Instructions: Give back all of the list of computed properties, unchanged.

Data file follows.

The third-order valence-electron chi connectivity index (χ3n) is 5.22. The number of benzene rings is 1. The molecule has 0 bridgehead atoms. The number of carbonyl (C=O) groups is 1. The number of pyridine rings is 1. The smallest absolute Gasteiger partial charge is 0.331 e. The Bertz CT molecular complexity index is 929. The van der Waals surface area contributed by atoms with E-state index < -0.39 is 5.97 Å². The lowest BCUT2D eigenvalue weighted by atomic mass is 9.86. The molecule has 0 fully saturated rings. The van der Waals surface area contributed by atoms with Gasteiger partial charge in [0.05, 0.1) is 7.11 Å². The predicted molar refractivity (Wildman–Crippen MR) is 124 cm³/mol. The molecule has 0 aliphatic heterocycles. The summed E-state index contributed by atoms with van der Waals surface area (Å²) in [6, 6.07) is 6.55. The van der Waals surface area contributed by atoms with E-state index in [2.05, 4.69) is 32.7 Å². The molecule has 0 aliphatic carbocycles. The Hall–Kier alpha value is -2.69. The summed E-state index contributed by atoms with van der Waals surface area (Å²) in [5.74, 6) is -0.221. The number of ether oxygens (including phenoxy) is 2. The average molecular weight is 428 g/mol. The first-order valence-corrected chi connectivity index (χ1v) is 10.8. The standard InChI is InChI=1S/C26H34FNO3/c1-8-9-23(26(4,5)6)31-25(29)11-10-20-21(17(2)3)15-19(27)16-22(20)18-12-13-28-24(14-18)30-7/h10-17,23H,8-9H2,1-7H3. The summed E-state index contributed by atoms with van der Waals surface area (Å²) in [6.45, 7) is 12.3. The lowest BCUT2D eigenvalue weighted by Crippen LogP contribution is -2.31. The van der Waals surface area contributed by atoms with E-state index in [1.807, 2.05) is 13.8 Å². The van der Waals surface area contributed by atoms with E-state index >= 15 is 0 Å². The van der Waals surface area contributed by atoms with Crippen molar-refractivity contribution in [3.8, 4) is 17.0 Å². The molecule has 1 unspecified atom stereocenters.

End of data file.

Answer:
The third-order valence-electron chi connectivity index (χ3n) is 5.22. The number of benzene rings is 1. The molecule has 0 bridgehead atoms. The number of carbonyl (C=O) groups is 1. The number of pyridine rings is 1. The smallest absolute Gasteiger partial charge is 0.331 e. The Bertz CT molecular complexity index is 929. The van der Waals surface area contributed by atoms with E-state index < -0.39 is 5.97 Å². The lowest BCUT2D eigenvalue weighted by atomic mass is 9.86. The molecule has 0 fully saturated rings. The van der Waals surface area contributed by atoms with Gasteiger partial charge in [0.05, 0.1) is 7.11 Å². The predicted molar refractivity (Wildman–Crippen MR) is 124 cm³/mol. The molecule has 0 aliphatic heterocycles. The summed E-state index contributed by atoms with van der Waals surface area (Å²) in [6, 6.07) is 6.55. The van der Waals surface area contributed by atoms with E-state index in [2.05, 4.69) is 32.7 Å². The molecule has 0 aliphatic carbocycles. The Hall–Kier alpha value is -2.69. The summed E-state index contributed by atoms with van der Waals surface area (Å²) in [5.74, 6) is -0.221. The number of ether oxygens (including phenoxy) is 2. The average molecular weight is 428 g/mol. The first-order valence-corrected chi connectivity index (χ1v) is 10.8. The standard InChI is InChI=1S/C26H34FNO3/c1-8-9-23(26(4,5)6)31-25(29)11-10-20-21(17(2)3)15-19(27)16-22(20)18-12-13-28-24(14-18)30-7/h10-17,23H,8-9H2,1-7H3. The summed E-state index contributed by atoms with van der Waals surface area (Å²) in [6.45, 7) is 12.3. The lowest BCUT2D eigenvalue weighted by Crippen LogP contribution is -2.31. The van der Waals surface area contributed by atoms with E-state index in [1.807, 2.05) is 13.8 Å². The van der Waals surface area contributed by atoms with E-state index >= 15 is 0 Å². The van der Waals surface area contributed by atoms with Crippen molar-refractivity contribution in [3.8, 4) is 17.0 Å². The molecule has 1 unspecified atom stereocenters.